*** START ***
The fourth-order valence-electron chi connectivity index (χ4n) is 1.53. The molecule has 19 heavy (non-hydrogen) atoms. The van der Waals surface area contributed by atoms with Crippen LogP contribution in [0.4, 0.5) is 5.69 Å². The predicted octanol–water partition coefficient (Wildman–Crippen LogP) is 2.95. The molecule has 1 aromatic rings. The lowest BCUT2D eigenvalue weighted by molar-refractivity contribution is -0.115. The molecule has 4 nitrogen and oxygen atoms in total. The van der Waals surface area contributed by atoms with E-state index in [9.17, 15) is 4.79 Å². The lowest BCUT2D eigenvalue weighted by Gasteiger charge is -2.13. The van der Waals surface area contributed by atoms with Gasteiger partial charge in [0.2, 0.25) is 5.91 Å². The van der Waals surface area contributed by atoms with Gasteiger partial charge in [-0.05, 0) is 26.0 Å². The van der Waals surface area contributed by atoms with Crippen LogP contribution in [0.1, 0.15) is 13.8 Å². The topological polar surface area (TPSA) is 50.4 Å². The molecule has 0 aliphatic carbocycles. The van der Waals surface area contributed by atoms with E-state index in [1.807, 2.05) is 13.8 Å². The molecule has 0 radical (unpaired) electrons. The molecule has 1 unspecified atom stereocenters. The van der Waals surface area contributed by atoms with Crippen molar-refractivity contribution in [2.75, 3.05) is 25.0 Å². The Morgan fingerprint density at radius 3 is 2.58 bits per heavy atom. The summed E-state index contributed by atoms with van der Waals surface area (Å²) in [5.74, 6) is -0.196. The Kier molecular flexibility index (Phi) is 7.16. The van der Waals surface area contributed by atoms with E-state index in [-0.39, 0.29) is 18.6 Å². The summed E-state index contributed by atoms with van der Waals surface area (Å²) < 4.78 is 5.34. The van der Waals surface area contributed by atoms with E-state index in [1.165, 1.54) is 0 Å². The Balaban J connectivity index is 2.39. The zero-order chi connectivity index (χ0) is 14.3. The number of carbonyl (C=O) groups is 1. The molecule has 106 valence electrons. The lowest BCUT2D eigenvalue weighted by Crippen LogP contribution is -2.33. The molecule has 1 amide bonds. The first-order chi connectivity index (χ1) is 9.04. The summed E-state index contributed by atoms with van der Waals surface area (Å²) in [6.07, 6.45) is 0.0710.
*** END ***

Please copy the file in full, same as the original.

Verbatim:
The fourth-order valence-electron chi connectivity index (χ4n) is 1.53. The molecule has 19 heavy (non-hydrogen) atoms. The van der Waals surface area contributed by atoms with Crippen LogP contribution in [0.4, 0.5) is 5.69 Å². The predicted octanol–water partition coefficient (Wildman–Crippen LogP) is 2.95. The molecule has 1 aromatic rings. The lowest BCUT2D eigenvalue weighted by molar-refractivity contribution is -0.115. The molecule has 4 nitrogen and oxygen atoms in total. The van der Waals surface area contributed by atoms with E-state index in [9.17, 15) is 4.79 Å². The lowest BCUT2D eigenvalue weighted by Gasteiger charge is -2.13. The van der Waals surface area contributed by atoms with Gasteiger partial charge in [0.2, 0.25) is 5.91 Å². The van der Waals surface area contributed by atoms with Gasteiger partial charge in [-0.05, 0) is 26.0 Å². The van der Waals surface area contributed by atoms with Crippen LogP contribution in [0.1, 0.15) is 13.8 Å². The topological polar surface area (TPSA) is 50.4 Å². The molecule has 0 aliphatic carbocycles. The van der Waals surface area contributed by atoms with E-state index in [1.807, 2.05) is 13.8 Å². The molecule has 0 radical (unpaired) electrons. The molecule has 1 unspecified atom stereocenters. The van der Waals surface area contributed by atoms with Crippen molar-refractivity contribution in [2.75, 3.05) is 25.0 Å². The Morgan fingerprint density at radius 3 is 2.58 bits per heavy atom. The summed E-state index contributed by atoms with van der Waals surface area (Å²) in [5.74, 6) is -0.196. The Kier molecular flexibility index (Phi) is 7.16. The van der Waals surface area contributed by atoms with E-state index in [-0.39, 0.29) is 18.6 Å². The summed E-state index contributed by atoms with van der Waals surface area (Å²) < 4.78 is 5.34. The van der Waals surface area contributed by atoms with E-state index in [1.165, 1.54) is 0 Å². The Balaban J connectivity index is 2.39. The zero-order chi connectivity index (χ0) is 14.3. The number of carbonyl (C=O) groups is 1. The molecule has 106 valence electrons. The lowest BCUT2D eigenvalue weighted by Crippen LogP contribution is -2.33. The molecule has 1 amide bonds. The first-order chi connectivity index (χ1) is 9.04. The summed E-state index contributed by atoms with van der Waals surface area (Å²) in [6.07, 6.45) is 0.0710.